directory : Marcellus Cox
Writer : Marcellus Cox
Manufacturer : Marcellus Cox & Eric Quincy
With protagonist : Rashad Hunter, Stephen Cofield Jr., Ashley Parchment, David Chattam, Gayla Johnson, Samuel Whitehill, Dennis LA White, Charlz Williams, Blake Hezekiah
Genre : Drama
Execution time : 105 minutes
Briefing : A young sketch artist visits a well-known psychiatrist as his life begins to spiral out of control as years of physical and verbal abuse take their toll.
Mickey (Rashad Hunter) has always dreamed of being an artist. As a child, it was his teacher, Mr. Sweeney (Dennis LA White), who first recognized his talent. Throughout this feature, as Mickey grows into adolescence, we learn that Mickey’s dream is still being belittled by his father.
Randall Hardaway (David Chattam) crushes Mickey’s dream by saying that art is useless and that being an artist will not make it. We learn that Mickey’s father projects his failure to follow his dream and wants the same to happen to Mickey.
Miki confronts her father
What happens to Mickey often happens in real life. The closest person in your life is the one most likely to have doubts about you when a stranger can see your potential over you. How ironic that the family that is supposed to be our number one supporter becomes our number one hater. Gladly, Mickey realizes that he can no longer take the abuse from his father, he confronts his father and immediately leaves home to pursue his dream of becoming an artist.
When Mickey leaves home, he moves into a motel where he runs into his old teacher, Mr. Sweeney, who later gets him a job as an art director at a community center. While working there, Mickey meets Grace. As an audience, we can see that Mickey spends most of his life struggling and the black and white cinematography makes us focus on her even more. However, Mickey’s life slowly progresses after Grace (Ashley Parchment) enters his life. For the first time, Mickey does not live in a monochrome world, instead, his life becomes colorful. This particular scene is such a genius move to show the juxtaposition of Mickey’s life before Grace is in the picture.
Mickey’s world turns colorful when he holds hands with Grace for the first time
Not long after Mickey gets a job at the community center, Mickey signs a contract with a newspaper in Los Angeles and publishes some of his work. His little joy turns to violent rage when he learns that the publisher is stealing his work. Seeing that Mikey is not well, Grace convinces him to see a psychiatrist.
As its premise, the story takes place when Mickey is in his therapy session with Dr. Cameron Harden (Stephen Cofield Jr.). We can see how the director uses these therapy session scenes to allow the plot to flow naturally as Mickey recounts his life story to his therapist. The first thing Mickey discusses with Dr. Harden is how hard his life is to the point where he dreams of ending it every day. Upon hearing his story, Dr. Harden assures Mick that he will help him and it’s good to open up about everything.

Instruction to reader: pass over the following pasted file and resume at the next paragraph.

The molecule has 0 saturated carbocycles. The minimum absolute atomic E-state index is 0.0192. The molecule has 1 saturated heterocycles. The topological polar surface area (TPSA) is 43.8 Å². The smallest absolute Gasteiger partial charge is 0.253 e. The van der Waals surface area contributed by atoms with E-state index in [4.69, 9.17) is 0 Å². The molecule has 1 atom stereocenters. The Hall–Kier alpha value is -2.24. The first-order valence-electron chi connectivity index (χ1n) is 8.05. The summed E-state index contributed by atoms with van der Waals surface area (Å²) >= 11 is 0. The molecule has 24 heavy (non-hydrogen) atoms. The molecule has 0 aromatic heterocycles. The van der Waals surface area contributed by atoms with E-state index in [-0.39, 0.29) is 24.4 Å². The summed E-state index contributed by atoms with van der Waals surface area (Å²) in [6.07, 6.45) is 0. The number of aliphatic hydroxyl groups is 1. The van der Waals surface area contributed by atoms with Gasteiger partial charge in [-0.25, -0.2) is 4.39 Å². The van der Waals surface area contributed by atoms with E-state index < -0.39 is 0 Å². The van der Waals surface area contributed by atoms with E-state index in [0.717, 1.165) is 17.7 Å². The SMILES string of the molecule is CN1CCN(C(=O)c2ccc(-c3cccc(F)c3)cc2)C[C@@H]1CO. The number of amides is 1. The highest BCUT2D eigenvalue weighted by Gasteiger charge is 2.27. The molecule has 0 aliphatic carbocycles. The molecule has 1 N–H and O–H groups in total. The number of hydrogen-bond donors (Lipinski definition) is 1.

Mickey’s first therapy session with Dr. Cameron Harden
However, it becomes clear as Mickey tells his story to the therapist that his life has continued to deteriorate, which has led him to start drinking. Unfortunately, because of his background, Mickey’s only way to deal with problems is through violence, and not even Grace could stop him. Mickey is so obsessed with those who
it hurt him that he was blind to others who really cared and made an effort to help him. Here we are Low Know that Mickey has entered his “anti-hero” arc and things aren’t going to get any better for him.
Marcellus Cox, the writer and director of this film, does a pretty good job of showing how trauma and abuse affects someone’s life, even after the person is now living far away and has no contact with their abuser. Cox writes complex characters that have such a “thick” layer to reveal.
With their amazing cast, this movie takes the whole story to another level. Rashad Hunter gives a top-notch performance portraying a tragic young sketch artist who wants nothing more than to be successful at his job. With his talent, he can slowly build his life in a better direction only for it to be shattered when he remembers the traumatic experience caused by his father.
We can probably all agree that Randall is the villain of this story. David Chattam successfully turns Randall into the most hated character by giving such a great antagonistic performance. He blames his son for making him fail to pursue his dream as a professional footballer. The grudges he held for years on an innocent child have turned him into a selfish person. He abuses his child both verbally and physically and misdirects his anger. He really has no redeeming qualities, he’s just unforgivable.
Through Mickey Hardaway, Cox wanted to address and present the audience with what happens when you persevere in one’s dreams and the consequences that come along with those actions that affect everyone around them. Cox also wanted to tell a story about dreamers who have something to offer the world beyond the typical 9-5ers who live average everyday lives and the people who keep disbelieving in them and taking the spirit out of them. . PRocess
Once again, Cox has successfully created a story where we can learn that the trajectory of our lives can be changed as we try to define who we are by following our dreams. This movie helps us understand that trauma affects us until we are old enough to realize how horrible our childhood was. Therapy helps, but it won’t make your problems suddenly go away in one session.